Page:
Prescription Patterns of Antihypertensive Drugs at Tertiary Care Hospital: A Descriptive Cross Sectional Study
Background: Hypertension is leading cause of deaths in the world. It is a modifiable and major risk factor for cardiovascular, renal and brain diseases. This study was done to see the current trend of prescription patterns of antihypertensive drugs in a tertiary care hospital in Nepal.
Materials and Methods: Observational cross sectional study was done in the patients with hypertension from September 2018 to September 2019 in the department of Medicine of Civil Service Hospital, a tertiary care hospital in Kathmandu, Nepal. A total of 242 Patients who were undergoing antihypertensive treatment were included. All calculations and statistical analyses are processed by the SPSS 25.0.
Results: Out of 242 prescriptions, 135(55.8%) were males, and 107(44.2%) were females. Among them, 49 (20.2%) patients had controlled Blood Pressure, 63(26%) patients had hypertension stage I and the remaining 130 patients (53.7%) patients had stage II hypertension. In the present study, 133 (54.96%) were treated with monotherapy while, 71 (29.33%) patients were prescribed with dual therapy. The most frequently prescribed drug as monotherapy was Calcium Channel Blocker in 71(53.3%) patients followed by Angiotensin Receptor Blockers in 38 (28.6%) and thiazide diuretics in 21 (15.7%) patients. Calcium Channel Blockers with Angiotensin Receptor Blockers was the most prescribed combination in 44 (62.1%) patients followed by Angiotensin Receptor Blockers and Thiazide Diuretics in 19 (26.8%) patients.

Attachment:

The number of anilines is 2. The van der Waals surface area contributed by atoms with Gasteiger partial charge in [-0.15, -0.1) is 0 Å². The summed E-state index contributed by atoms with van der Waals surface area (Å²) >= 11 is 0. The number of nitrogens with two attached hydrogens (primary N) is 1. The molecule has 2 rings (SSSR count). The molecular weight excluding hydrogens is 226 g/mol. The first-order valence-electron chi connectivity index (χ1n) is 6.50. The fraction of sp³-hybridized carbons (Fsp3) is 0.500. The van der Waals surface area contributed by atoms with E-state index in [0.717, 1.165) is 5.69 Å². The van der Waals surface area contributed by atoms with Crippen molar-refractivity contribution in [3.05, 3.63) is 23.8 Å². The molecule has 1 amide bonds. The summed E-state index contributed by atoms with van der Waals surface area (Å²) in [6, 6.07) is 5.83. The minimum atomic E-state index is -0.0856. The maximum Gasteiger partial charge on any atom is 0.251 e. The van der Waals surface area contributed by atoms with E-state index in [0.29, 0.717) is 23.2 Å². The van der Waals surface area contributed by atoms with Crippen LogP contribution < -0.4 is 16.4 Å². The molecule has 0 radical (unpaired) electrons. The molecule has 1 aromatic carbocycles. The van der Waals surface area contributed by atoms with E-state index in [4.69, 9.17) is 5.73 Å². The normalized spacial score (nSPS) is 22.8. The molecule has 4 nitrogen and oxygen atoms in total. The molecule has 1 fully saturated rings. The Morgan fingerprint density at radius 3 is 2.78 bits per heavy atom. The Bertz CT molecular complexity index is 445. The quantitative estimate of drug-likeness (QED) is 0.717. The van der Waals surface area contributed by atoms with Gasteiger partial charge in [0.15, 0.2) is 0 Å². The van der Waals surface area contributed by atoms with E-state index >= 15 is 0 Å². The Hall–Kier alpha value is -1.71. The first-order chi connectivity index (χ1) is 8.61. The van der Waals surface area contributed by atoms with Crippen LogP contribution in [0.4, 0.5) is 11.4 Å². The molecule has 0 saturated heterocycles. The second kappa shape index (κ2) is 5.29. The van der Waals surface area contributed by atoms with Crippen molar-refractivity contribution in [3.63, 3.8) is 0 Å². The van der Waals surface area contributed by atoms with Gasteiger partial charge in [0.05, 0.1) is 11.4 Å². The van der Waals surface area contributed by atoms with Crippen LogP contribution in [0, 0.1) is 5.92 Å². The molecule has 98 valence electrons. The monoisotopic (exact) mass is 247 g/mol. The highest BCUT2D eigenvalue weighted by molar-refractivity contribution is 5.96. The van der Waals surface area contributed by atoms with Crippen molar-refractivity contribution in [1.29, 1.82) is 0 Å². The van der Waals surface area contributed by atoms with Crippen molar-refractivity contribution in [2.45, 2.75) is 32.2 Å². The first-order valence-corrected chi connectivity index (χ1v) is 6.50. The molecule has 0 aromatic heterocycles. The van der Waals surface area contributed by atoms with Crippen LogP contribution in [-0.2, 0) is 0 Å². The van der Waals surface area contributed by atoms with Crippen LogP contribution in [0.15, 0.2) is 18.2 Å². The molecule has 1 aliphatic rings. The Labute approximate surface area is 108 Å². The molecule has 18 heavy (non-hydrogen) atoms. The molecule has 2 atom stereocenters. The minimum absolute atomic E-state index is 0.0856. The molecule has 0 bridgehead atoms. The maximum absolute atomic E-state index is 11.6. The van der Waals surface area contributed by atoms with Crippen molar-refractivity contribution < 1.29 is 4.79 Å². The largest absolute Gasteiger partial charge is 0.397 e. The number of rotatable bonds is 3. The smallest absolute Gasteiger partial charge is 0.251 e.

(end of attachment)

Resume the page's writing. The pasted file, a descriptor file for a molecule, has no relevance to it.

Conclusion: Calcium channel blockers are the highest among the drugs that are used as monotherapy. In combination therapy, Calcium channel blockers with angiotensin receptor blocker and angiotensin receptor blockers with thiazide diuretics are the frequently prescribed drugs.
Copyright (c) 2020 Kamal Sharma Lamsal, Keshav Raj Neupane, Rajati Sharma Kafle
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